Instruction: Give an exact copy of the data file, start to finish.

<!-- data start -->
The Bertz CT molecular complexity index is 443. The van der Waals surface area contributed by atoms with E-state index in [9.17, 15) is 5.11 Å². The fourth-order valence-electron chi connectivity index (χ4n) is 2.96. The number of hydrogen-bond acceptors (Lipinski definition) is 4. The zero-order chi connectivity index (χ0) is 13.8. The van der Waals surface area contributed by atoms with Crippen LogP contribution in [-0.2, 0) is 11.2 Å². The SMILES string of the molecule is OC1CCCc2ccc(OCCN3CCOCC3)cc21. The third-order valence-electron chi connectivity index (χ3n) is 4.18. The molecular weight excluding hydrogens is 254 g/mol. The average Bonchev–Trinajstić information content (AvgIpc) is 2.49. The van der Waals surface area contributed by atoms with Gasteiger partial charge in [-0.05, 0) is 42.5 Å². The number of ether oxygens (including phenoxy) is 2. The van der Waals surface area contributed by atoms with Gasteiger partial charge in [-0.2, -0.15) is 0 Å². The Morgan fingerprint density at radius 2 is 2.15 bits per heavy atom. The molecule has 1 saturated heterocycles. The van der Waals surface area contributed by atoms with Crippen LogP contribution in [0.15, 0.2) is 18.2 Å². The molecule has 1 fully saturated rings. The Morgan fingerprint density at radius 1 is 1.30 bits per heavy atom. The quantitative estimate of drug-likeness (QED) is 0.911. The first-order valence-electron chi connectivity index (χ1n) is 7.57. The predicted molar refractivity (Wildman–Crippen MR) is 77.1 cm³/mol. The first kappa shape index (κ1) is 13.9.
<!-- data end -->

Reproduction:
The Bertz CT molecular complexity index is 443. The van der Waals surface area contributed by atoms with E-state index in [9.17, 15) is 5.11 Å². The fourth-order valence-electron chi connectivity index (χ4n) is 2.96. The number of hydrogen-bond acceptors (Lipinski definition) is 4. The zero-order chi connectivity index (χ0) is 13.8. The van der Waals surface area contributed by atoms with Crippen LogP contribution in [-0.2, 0) is 11.2 Å². The SMILES string of the molecule is OC1CCCc2ccc(OCCN3CCOCC3)cc21. The third-order valence-electron chi connectivity index (χ3n) is 4.18. The molecular weight excluding hydrogens is 254 g/mol. The average Bonchev–Trinajstić information content (AvgIpc) is 2.49. The van der Waals surface area contributed by atoms with Gasteiger partial charge in [-0.05, 0) is 42.5 Å². The number of ether oxygens (including phenoxy) is 2. The van der Waals surface area contributed by atoms with Gasteiger partial charge in [-0.2, -0.15) is 0 Å². The Morgan fingerprint density at radius 2 is 2.15 bits per heavy atom. The molecule has 1 saturated heterocycles. The van der Waals surface area contributed by atoms with Crippen LogP contribution in [0.15, 0.2) is 18.2 Å². The molecule has 1 fully saturated rings. The Morgan fingerprint density at radius 1 is 1.30 bits per heavy atom. The quantitative estimate of drug-likeness (QED) is 0.911. The first-order valence-electron chi connectivity index (χ1n) is 7.57. The predicted molar refractivity (Wildman–Crippen MR) is 77.1 cm³/mol. The first kappa shape index (κ1) is 13.9.